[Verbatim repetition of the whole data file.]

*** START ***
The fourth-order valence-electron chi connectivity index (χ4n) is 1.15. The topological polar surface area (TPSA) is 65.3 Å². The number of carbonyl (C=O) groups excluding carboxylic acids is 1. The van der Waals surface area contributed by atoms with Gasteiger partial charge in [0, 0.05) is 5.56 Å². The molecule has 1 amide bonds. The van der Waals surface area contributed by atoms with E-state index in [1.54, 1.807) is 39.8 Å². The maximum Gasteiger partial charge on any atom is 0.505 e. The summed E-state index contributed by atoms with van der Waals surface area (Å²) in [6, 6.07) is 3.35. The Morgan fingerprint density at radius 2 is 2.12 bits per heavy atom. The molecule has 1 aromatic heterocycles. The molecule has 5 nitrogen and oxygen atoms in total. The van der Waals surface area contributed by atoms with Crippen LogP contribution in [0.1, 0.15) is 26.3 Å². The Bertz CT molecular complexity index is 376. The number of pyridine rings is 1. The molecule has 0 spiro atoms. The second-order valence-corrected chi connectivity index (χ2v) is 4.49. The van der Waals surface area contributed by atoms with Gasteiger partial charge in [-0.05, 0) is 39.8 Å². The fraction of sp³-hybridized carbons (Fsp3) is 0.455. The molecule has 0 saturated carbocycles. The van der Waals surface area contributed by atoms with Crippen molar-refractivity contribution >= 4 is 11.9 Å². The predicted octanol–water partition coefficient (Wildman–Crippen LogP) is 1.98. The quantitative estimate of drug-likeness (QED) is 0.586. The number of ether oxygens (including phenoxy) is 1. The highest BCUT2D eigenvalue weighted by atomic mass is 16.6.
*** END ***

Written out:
The fourth-order valence-electron chi connectivity index (χ4n) is 1.15. The topological polar surface area (TPSA) is 65.3 Å². The number of carbonyl (C=O) groups excluding carboxylic acids is 1. The van der Waals surface area contributed by atoms with Gasteiger partial charge in [0, 0.05) is 5.56 Å². The molecule has 1 amide bonds. The van der Waals surface area contributed by atoms with E-state index in [1.54, 1.807) is 39.8 Å². The maximum Gasteiger partial charge on any atom is 0.505 e. The summed E-state index contributed by atoms with van der Waals surface area (Å²) in [6, 6.07) is 3.35. The Morgan fingerprint density at radius 2 is 2.12 bits per heavy atom. The molecule has 1 aromatic heterocycles. The molecule has 5 nitrogen and oxygen atoms in total. The van der Waals surface area contributed by atoms with Crippen LogP contribution in [0.1, 0.15) is 26.3 Å². The Bertz CT molecular complexity index is 376. The number of pyridine rings is 1. The molecule has 0 spiro atoms. The second-order valence-corrected chi connectivity index (χ2v) is 4.49. The van der Waals surface area contributed by atoms with Gasteiger partial charge in [-0.05, 0) is 39.8 Å². The fraction of sp³-hybridized carbons (Fsp3) is 0.455. The molecule has 0 saturated carbocycles. The van der Waals surface area contributed by atoms with Crippen molar-refractivity contribution >= 4 is 11.9 Å². The predicted octanol–water partition coefficient (Wildman–Crippen LogP) is 1.98. The quantitative estimate of drug-likeness (QED) is 0.586. The number of ether oxygens (including phenoxy) is 1. The highest BCUT2D eigenvalue weighted by atomic mass is 16.6.